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Ghost Writer

Published on 23 May 2024 12:35 PM

In this moment, this day, this stage, this spring, all I know for sure is that I’m overwhelmed by the outstanding beauty, colours and shapes of nature.

They convey such powerful emotions, some so beautiful - not just in the way they look but in the feeling I have for them - that I have to stop again and again in order to breathe it all in.

I love to write and I love to paint, but I really really love to write!

As a child at school I used to write a lot, and my English teachers always seemed to like me, which was brilliant as I was not normally a ‘Teacher’s Pet’ kind of child. In general I tended to fit into the category of ‘naughty child’ the one who breaks a rule or a piece of kit, and never manages to get away with it.

For a while, and a good few years back now, I worked for a small publisher as a ghost writer. A ghost writer basically sits with an author, whose name will appear on the cover of the book, and the two of them discuss the story the author wants to tell. The ghost may have some writing from the author that they can reference.

Often the ‘author’ has a good story to tell but lacks the skill, or the commitment, the ability, time or real desire to set it out in writing. He/she may have been a mountaineer, a pig farmer or an olympic swimmer with a wealth of experience and a great story to tell, but how can he convey that experience when the scents, feel, colours and shapes of it just won’t reform themselves into words on a page.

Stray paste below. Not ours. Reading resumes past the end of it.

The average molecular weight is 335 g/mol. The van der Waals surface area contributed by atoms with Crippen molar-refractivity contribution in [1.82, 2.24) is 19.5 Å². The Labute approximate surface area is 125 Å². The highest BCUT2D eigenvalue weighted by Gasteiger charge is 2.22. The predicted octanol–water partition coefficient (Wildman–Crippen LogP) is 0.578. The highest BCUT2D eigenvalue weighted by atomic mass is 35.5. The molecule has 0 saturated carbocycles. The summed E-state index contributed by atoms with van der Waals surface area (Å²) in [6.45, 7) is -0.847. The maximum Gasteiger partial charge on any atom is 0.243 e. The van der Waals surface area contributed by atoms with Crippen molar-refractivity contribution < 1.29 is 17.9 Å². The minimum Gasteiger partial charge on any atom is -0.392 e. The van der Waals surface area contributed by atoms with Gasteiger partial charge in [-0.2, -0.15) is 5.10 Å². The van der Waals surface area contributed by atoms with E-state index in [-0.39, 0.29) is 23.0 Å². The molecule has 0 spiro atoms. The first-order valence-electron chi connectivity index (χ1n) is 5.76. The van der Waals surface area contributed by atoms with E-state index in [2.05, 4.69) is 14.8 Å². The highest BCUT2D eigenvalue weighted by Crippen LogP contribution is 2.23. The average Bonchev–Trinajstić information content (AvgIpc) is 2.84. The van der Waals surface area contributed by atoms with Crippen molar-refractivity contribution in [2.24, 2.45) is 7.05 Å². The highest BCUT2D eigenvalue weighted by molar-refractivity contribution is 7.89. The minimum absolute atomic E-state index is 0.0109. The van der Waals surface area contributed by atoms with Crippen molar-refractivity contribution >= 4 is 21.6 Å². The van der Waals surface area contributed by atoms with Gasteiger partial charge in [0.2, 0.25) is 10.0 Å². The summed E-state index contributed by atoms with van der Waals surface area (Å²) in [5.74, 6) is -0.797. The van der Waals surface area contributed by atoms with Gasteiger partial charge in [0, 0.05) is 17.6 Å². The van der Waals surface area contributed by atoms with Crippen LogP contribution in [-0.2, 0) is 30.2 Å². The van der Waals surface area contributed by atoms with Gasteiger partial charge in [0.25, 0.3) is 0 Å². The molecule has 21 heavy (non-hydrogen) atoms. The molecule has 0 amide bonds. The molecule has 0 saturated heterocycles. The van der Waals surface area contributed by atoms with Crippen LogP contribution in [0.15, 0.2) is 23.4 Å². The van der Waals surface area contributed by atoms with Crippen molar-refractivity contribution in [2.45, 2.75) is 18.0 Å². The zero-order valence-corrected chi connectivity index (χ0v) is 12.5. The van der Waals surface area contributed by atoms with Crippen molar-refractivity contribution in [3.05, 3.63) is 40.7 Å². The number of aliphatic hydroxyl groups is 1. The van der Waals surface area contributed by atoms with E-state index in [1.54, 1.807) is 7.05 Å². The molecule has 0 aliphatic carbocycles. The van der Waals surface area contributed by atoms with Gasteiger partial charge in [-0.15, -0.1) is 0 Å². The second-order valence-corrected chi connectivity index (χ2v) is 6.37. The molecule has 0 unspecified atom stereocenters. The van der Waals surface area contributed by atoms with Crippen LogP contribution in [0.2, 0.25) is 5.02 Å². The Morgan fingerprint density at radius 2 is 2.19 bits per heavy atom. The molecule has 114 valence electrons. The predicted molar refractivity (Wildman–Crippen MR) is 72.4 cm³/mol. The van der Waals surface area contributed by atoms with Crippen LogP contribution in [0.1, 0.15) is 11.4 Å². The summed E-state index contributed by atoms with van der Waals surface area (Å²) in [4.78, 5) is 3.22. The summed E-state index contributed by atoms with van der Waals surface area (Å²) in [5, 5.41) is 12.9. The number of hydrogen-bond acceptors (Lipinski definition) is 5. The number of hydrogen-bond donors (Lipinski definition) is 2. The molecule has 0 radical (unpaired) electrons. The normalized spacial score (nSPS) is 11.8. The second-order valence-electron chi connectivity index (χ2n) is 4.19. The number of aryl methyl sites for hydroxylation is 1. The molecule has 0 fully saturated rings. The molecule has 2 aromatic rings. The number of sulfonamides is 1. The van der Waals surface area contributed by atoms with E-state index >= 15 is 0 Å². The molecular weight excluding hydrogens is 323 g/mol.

Story-telling, be it fact or fiction, requires the re-forming and transforming of life, shape and mood, of texture, heat and emotion, using no more than black words on white paper. Those moods and thoughts, the ability to convey the sense and feel of them, lie, for me, at the heart of a readable or compelling piece of writing.

Some would-be authors, that being the case, decide to hire the ‘Ghost’, who takes over the writing, but works closely with the author to, hopefully, produce the story he or she hopes to convey. Sometimes this can be difficult to achieve: it can’t be easy for an author to hand over the reins of their work. At others the original piece, with some careful editing, could be lifted into something very readable, in which case I would tend to work on it more as an editor than a ghost.

At that time, ghosting really suited me as I’ve always found it utterly compelling to try to see, sense or feel what’s in the other person’s mind, either to reflect it back to them, or to get it down in writing. Being a ghost, without even having to die, was, for me, a wonderful gift. Those writers who handed over the reins gave me not only the chance to learn and grow, but the added opportunity of opening my mind to experiences I’d probably never get to live through.

Alongside being a ‘ghost’ I was also a counsellor, and I can see, looking back, that there’s a link between the two jobs. Both roles had me trying to walk that mile in those fabled ‘other shoes’ in order to help in the determining, or reshaping, of a possible route or destination that might lead to a more successful outcome.